Depending on your point of view, 27.5+ is either an intriguing new size, or a terrible half measure that doesn’t provide any real advantages. The latter is a little hard to back up given that most of us haven’t actually ridden any of the 27.5+ products yet. We would be lying if we said we weren’t at least a little interested in trying out the new size, especially as it pertains to fat bikes. While many riders have already been building up 29+ wheelsets to convert their fat bikes for summer duty, the added girth usually results in a higher bottom bracket and noticeable changes in handling.
Will a 27.5+ set up be the perfect wheel swap for fat bikes? Will all Enduro wheels and tires eventually fatten up so that 27.5+ will become the new middle ground? We’re not sure, but we are excited to do some experimenting starting with the WTB Scraper rims…
Measuring a full 45mm internally with a 49mm external width, the Scraper seems to qualify for the + designation. Next to something like the Ibis 741 27.5″ wheels, the Scrapers don’t appear comically wide, until you realize the 741s are gargantuan compared to rims we were all riding just a few years ago. As one of the first commercially available 27.5″ rims, the Scraper will also be offered in a 29″ diameter to satisfy the 29+ plus crowd though WTB has no plans for a 29″ version of the Trailblazer 27.5×2.8″ tire (more on that later).
The rim uses a double wall construction that is still fairly low profile. Connected with a welded seam, the WT69 alloy rim uses WTB’s 4D angled drilling and an eyelet-less design.
Relying on WTB’s TCS tubeless standard, the Scraper is sealed with tubeless tape and a pair of TCS valves.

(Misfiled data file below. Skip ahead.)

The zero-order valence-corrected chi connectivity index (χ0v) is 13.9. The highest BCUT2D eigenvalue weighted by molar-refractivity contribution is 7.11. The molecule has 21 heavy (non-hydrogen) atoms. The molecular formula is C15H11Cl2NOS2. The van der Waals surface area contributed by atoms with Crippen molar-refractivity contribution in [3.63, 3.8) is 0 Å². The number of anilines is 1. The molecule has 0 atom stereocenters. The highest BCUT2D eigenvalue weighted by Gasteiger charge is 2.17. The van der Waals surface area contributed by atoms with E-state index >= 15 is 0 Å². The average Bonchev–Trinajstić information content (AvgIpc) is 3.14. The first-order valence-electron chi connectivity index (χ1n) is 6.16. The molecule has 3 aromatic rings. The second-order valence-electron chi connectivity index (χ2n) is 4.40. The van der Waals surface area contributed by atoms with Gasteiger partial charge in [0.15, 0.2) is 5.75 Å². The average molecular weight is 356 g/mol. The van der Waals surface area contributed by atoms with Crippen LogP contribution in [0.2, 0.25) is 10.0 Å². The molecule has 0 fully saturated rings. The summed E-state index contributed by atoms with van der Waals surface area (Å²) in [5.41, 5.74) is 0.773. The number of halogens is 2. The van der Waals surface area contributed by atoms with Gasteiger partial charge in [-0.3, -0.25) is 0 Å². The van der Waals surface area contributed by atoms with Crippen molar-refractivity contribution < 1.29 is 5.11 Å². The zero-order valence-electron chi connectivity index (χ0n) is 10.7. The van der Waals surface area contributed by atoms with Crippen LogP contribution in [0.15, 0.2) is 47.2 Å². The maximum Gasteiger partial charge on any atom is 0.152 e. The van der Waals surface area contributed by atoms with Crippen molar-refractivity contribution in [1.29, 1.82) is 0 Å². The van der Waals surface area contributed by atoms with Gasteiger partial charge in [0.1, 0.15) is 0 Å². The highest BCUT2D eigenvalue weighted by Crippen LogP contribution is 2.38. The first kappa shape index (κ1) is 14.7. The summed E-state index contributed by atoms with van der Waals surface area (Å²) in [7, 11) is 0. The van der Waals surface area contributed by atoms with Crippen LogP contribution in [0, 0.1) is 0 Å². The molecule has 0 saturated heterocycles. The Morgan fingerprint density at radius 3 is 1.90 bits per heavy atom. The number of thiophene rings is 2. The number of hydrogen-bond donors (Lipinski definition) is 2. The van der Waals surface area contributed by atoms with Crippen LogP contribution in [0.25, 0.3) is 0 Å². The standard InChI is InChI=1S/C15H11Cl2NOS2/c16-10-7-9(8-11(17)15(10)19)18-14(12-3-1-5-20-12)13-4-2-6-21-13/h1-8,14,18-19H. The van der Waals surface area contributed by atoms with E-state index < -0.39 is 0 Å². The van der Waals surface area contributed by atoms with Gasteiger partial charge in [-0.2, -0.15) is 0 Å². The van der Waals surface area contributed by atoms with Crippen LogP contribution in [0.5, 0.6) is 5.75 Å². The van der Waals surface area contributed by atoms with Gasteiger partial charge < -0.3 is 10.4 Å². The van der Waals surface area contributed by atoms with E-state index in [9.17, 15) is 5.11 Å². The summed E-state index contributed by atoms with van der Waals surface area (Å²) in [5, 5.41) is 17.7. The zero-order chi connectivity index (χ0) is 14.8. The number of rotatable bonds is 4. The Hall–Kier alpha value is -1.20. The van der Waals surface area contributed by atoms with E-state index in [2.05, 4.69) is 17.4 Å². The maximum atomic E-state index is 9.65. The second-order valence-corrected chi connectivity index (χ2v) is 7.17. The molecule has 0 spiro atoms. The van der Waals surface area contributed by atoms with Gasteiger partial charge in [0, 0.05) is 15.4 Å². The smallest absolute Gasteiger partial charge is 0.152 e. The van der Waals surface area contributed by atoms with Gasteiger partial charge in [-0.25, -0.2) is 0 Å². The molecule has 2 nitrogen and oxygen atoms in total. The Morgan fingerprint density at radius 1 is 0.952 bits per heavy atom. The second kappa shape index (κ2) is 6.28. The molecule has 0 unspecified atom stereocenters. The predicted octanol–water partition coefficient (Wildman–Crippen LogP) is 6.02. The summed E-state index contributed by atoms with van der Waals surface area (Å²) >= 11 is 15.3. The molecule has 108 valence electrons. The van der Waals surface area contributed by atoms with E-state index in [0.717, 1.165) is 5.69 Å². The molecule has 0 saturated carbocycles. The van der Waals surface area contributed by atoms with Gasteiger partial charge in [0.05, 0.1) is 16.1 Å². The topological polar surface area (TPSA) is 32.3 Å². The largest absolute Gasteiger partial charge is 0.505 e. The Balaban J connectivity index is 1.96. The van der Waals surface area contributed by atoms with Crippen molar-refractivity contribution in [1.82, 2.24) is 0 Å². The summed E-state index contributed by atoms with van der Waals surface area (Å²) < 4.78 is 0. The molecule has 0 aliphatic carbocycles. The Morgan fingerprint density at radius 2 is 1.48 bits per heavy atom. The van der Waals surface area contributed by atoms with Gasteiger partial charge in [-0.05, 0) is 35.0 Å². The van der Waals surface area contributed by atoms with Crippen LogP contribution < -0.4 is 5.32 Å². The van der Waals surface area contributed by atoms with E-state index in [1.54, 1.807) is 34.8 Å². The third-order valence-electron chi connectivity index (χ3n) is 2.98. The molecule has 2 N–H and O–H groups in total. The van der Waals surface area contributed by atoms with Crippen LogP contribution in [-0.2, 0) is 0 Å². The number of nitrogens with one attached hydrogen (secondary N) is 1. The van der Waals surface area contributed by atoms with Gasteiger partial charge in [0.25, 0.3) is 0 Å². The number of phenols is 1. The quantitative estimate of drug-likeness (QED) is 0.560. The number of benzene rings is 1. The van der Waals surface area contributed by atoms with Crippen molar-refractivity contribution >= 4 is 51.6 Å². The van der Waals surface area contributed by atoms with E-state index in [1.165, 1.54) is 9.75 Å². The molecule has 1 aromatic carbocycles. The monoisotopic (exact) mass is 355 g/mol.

On the scale, rim comes in at 695g which isn’t super light, but should be plenty light to build a faster summer wheelset if that’s your goal.
We chose to build the Scrapers to a pair of Industry 9 fat bike hubs so they would be a direct swap for my personal Borealis Echo. That means a 197×12 rear and 150x15mm front hub which for I9 is a 135mm fat bike front hub with a 15mm drive side adapter. Currently, it seems like this will be the most common use for 27.5+ wheels and tires since most 27.5″ mountain bike frames probably won’t have clearance for the monster treads.
At this point Industry 9’s hubs probably need no introduction, but they are manufactured in Asheville, NC and include some of the highest quality materials you can find. After riding a different pair of I9 hubs on a fat bike all winter, they are still spinning like new which is no small feat considering how sloppy this winter has been.
At 187 for the front and 356g for the rear, the I9 Torch hubs will certainly help keep the total wheelset weight down.
One look at the purple ano of the hubs was all we needed to decide on matching purple aluminum nipples from Wheelsmith. The build finished with32 Wheelsmith DB 14/15g spokes per wheel. After prepping the spokes and using some Phil’s Tenacious oil on the spoke holes where the nipple’s shoulders will rub, the wheelset built up with little fuss. Exactly what you want when building a wheel. The final product
As soon as the Trailblazer 2.8″ tires roll into stock we plan to do a full comparison between a large 27.5″ tire and a 27.5+ to see how the new size actually stacks up. Until then, you can purchase your own Scraper rims from WTB for $149.95.